key oil-producing and oil-consuming allies. He explained to the Shah that the“destabilizing impact” of high prices was especially consternating because of the“catastrophic problems it could pose for the international monetary system.”49Hechanged a speech to NATO leaders later in that month to underscore the politicalthreat of expensive oil. He emphasized the anti-liberal nature of cartel power andrailed against America’s European allies, many of whom had bidden for oil on thespot market or begun to consider bilateral sales agreements, for surrendering to it.“A return to economic nationalism will destroy our political unity and bring onglobal depression,” he warned. NATO members needed “to join together to47. Address by Hon. Henry A. Kissinger, “The Energy Crisis: Strategy for CooperativeAction,” November14,1974, and Address of Hon. William E. Simon, before the62st NationalForeign Trade Convention, November18,1974, both in Appendix, “Kissinger-Simon Proposalsfor Financing Oil Imports,”Hearings before the Joint Economic Committee of the United States,93rdCongress,2nd Sess., November25,27, and29,1974(Washington,1974).48. Thomas Zeiler,American Trade and Power in the1960s(New York,1992),21-50; FrancisGavin,Gold, Dollars and Power: The Politics of International Monetary Relations,1958-1971(ChapelHill, NC,2004),173-185.49. Secretary of State to American Embassy Tehran, “Oil Decisions at Tehran and KuwaitConferences,”29December1973, KSWWOF, box15, GFPL.Oil Power and Economic Theologies :509Downloaded from by Bora Laskin Law Library user on 06 September 2018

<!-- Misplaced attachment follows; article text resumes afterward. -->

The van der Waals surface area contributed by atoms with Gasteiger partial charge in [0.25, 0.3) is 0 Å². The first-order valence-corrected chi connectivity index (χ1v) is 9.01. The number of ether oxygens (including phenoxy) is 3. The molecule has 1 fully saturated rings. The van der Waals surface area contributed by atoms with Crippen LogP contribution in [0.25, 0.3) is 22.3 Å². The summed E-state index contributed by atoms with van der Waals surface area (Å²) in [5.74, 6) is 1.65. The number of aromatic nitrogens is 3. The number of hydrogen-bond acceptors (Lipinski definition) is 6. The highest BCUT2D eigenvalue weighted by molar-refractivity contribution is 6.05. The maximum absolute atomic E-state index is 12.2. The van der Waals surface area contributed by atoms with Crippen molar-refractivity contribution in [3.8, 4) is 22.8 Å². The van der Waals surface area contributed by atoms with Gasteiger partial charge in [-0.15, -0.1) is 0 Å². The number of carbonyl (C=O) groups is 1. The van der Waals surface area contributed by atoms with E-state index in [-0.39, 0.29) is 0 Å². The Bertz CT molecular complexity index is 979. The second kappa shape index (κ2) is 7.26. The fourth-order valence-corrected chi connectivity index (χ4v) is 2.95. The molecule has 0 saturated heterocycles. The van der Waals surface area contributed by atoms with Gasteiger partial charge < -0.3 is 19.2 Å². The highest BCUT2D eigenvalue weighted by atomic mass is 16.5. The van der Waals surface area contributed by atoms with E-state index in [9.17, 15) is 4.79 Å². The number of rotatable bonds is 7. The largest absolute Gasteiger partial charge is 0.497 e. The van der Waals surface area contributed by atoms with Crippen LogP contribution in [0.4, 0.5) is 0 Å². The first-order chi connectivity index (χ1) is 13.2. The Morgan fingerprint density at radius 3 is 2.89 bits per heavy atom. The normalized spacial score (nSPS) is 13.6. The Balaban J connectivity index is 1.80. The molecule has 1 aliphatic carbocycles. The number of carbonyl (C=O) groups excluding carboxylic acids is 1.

ensure that the world’s great democracies are never held to ransom again,” he said,just like “the men of vision” who wrote the Marshall Plan.50Oil power reflected a number of dangers, political and economic. Americandecision-makers thus responded to its rise in myriad and interconnectedways. Nonetheless, Kissinger and others consistently argued that statist con-trol and high oil prices, not the unsteady world into which they had been intro-duced, were the vital problem. The State Department set “pressures towardunilateralism”—definedas“nationalization,cartel-likeaction,beggar-thy-neighbor trade and payments action”—squarely against U.S. policy in supportof “an open and interdependent world economy.”51In doing so, they used thecrisis to move the complex economic concerns of the mid-1970s onto a Manicheanplane of right and wrong, of past stability and present danger.That strategy, aimed both at the United States’ capitalist allies and at the ThirdWorld bloc, resolved a longer search within the Nixon administration for a con-sistent way to frame foreign economic policy. Since assuming office, administrationpolicymakers had struggled to understand how changes in the distribution of inter-national economic power would shape American grand strategy. One glitch in thatpursuit was the extent to which economic concerns would impinge upon diplomacy.